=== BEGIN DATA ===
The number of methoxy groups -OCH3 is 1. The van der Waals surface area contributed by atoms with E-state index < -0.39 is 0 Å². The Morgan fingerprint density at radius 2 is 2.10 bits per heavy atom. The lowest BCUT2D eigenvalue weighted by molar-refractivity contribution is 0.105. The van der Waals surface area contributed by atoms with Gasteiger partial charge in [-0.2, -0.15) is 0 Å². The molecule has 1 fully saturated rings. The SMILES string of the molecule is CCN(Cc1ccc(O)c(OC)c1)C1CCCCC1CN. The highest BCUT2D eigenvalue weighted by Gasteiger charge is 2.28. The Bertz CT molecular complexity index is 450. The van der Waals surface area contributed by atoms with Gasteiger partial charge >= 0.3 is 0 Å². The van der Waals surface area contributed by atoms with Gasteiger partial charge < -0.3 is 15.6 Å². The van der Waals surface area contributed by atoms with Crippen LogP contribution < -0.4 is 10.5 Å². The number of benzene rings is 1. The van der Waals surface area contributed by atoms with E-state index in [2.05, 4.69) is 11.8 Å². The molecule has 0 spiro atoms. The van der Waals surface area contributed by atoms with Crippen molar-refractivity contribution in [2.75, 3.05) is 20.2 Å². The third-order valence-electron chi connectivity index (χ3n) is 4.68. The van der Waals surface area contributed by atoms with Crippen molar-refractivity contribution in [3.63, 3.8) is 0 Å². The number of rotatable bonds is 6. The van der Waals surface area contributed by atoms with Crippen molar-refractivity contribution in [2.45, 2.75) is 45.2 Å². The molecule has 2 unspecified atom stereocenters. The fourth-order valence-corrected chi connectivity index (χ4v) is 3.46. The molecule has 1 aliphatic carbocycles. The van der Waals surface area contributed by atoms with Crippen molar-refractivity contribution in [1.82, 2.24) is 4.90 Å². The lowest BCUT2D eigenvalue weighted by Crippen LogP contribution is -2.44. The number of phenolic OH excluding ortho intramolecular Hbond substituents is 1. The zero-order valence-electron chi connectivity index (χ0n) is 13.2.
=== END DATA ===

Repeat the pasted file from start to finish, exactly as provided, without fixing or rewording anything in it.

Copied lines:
The number of methoxy groups -OCH3 is 1. The van der Waals surface area contributed by atoms with E-state index < -0.39 is 0 Å². The Morgan fingerprint density at radius 2 is 2.10 bits per heavy atom. The lowest BCUT2D eigenvalue weighted by molar-refractivity contribution is 0.105. The van der Waals surface area contributed by atoms with Gasteiger partial charge in [-0.2, -0.15) is 0 Å². The molecule has 1 fully saturated rings. The SMILES string of the molecule is CCN(Cc1ccc(O)c(OC)c1)C1CCCCC1CN. The highest BCUT2D eigenvalue weighted by Gasteiger charge is 2.28. The Bertz CT molecular complexity index is 450. The van der Waals surface area contributed by atoms with Gasteiger partial charge >= 0.3 is 0 Å². The van der Waals surface area contributed by atoms with Gasteiger partial charge < -0.3 is 15.6 Å². The van der Waals surface area contributed by atoms with Crippen LogP contribution < -0.4 is 10.5 Å². The number of benzene rings is 1. The van der Waals surface area contributed by atoms with E-state index in [2.05, 4.69) is 11.8 Å². The molecule has 0 spiro atoms. The van der Waals surface area contributed by atoms with Crippen molar-refractivity contribution in [2.75, 3.05) is 20.2 Å². The third-order valence-electron chi connectivity index (χ3n) is 4.68. The van der Waals surface area contributed by atoms with Crippen molar-refractivity contribution in [3.63, 3.8) is 0 Å². The number of rotatable bonds is 6. The van der Waals surface area contributed by atoms with Crippen molar-refractivity contribution in [2.45, 2.75) is 45.2 Å². The molecule has 2 unspecified atom stereocenters. The fourth-order valence-corrected chi connectivity index (χ4v) is 3.46. The molecule has 1 aliphatic carbocycles. The van der Waals surface area contributed by atoms with Crippen molar-refractivity contribution in [1.82, 2.24) is 4.90 Å². The lowest BCUT2D eigenvalue weighted by Crippen LogP contribution is -2.44. The number of phenolic OH excluding ortho intramolecular Hbond substituents is 1. The zero-order valence-electron chi connectivity index (χ0n) is 13.2.